As my first week flying solo (meaning I have left the comfort of having a preceptor to guide my decisions), I feel extremely unconfident. As I teach my COPDer breathing exercises to calm her down, am I even doing any good? Should I be doing more? When she says, "I can't breathe", do I freak out? If it were any patient, she'd be a CAT call or possibily even a code. But this is her baseline. So I have to think around the problem. The best we can do is breathing treatments, repositioning, inhalers and breathing exercises. But with me being so new and her being so sick, I was so nervous I wasn't doing enough. I prayed that she'd just make it through my shift, just keep breathing, please.
However I am beginning to really see whats important and whats not in nursing. I'm slowly beginning to see the bigger picture. Even though she is admitted for back pain, has baseline horrible COPD, a big big problem was beggining to be her bowels. On my second shift, she hadn't gone in over 6 days. I offered her prune juice and her prescribed laxatives but she kept refusing. Eventually I got it out of her that she is afraid to take any laxatives because she's afraid of having to rush to the bathroom and not being able to breathe. So I'm beginning to recognize that as almost an equally significant problem as both of her admitting diagnoses.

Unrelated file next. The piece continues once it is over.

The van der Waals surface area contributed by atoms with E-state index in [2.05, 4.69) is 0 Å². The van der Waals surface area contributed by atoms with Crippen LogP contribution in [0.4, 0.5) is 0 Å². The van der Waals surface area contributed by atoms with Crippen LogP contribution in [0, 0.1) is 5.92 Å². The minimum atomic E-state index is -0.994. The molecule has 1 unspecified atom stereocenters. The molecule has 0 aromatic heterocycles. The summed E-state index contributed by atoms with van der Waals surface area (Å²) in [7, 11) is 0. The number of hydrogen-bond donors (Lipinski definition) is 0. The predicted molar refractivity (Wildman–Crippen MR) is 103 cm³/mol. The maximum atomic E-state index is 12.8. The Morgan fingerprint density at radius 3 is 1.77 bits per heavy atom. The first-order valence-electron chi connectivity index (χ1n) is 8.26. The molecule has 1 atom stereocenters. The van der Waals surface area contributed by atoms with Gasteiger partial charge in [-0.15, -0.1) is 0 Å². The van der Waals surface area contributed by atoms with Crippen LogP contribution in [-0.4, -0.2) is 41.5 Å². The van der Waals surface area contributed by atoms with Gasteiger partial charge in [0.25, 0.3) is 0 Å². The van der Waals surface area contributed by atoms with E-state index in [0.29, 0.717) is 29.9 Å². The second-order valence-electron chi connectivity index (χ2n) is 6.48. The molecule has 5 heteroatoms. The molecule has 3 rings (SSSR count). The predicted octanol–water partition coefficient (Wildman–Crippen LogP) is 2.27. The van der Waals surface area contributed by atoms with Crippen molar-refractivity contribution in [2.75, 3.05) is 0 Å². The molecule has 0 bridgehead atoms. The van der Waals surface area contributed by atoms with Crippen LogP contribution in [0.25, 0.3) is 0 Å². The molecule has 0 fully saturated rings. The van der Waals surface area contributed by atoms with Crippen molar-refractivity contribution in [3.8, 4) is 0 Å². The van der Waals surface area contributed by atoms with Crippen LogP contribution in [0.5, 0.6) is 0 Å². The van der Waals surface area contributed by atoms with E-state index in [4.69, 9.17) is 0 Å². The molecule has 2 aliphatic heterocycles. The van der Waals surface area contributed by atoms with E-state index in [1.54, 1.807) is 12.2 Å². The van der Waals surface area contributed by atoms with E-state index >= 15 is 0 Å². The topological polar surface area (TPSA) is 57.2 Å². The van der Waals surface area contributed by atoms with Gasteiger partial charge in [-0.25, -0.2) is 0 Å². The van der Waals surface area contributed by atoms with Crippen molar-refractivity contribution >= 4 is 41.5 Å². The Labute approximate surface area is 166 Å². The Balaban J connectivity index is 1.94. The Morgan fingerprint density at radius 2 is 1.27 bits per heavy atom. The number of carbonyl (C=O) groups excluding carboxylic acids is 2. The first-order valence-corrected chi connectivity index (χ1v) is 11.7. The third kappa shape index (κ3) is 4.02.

Apparently I did a good enough job, because when I got her settled in the morning, I gave report to the day nurse and we both went in to meet her. After that I finished some charting, and by 8am I walked by one more time and stopped by to say goodbye. She confided in me and told me she was really going to miss having me as her nurse. She then began to beat around the bush and was indirectly trying to ask about the day shift nurse. Eventually I had to ask, "What is your question?" to see what she actually wanted to know, because I didn't want to give the wrong answer. She then said, "is the day nurse going to be as good as you? Is she going to.....you know, know how to take me to the bathroom like you have been?"
I was........astounded. She felt that comfortable with me? Me? A three day old solo nurse? (of course she didnt know that, but still). After I got over the initial shock, I reassured her that her day nurse was one of our best and is the nurse that even trained me. That helped her anxiety some. But I was truly astounded. After three nights of literally just *praying* she would make it.
I keep waiting for the day I can complete a 12 hour shift and feel like I *truly* did a great job. I knew how to do everything, I made all the right decisions.....but will that ever even come? probably not. At least not for a long time....
Well, goodbye for now folks, thanks for reading through!
~A Writer in a Nurses Body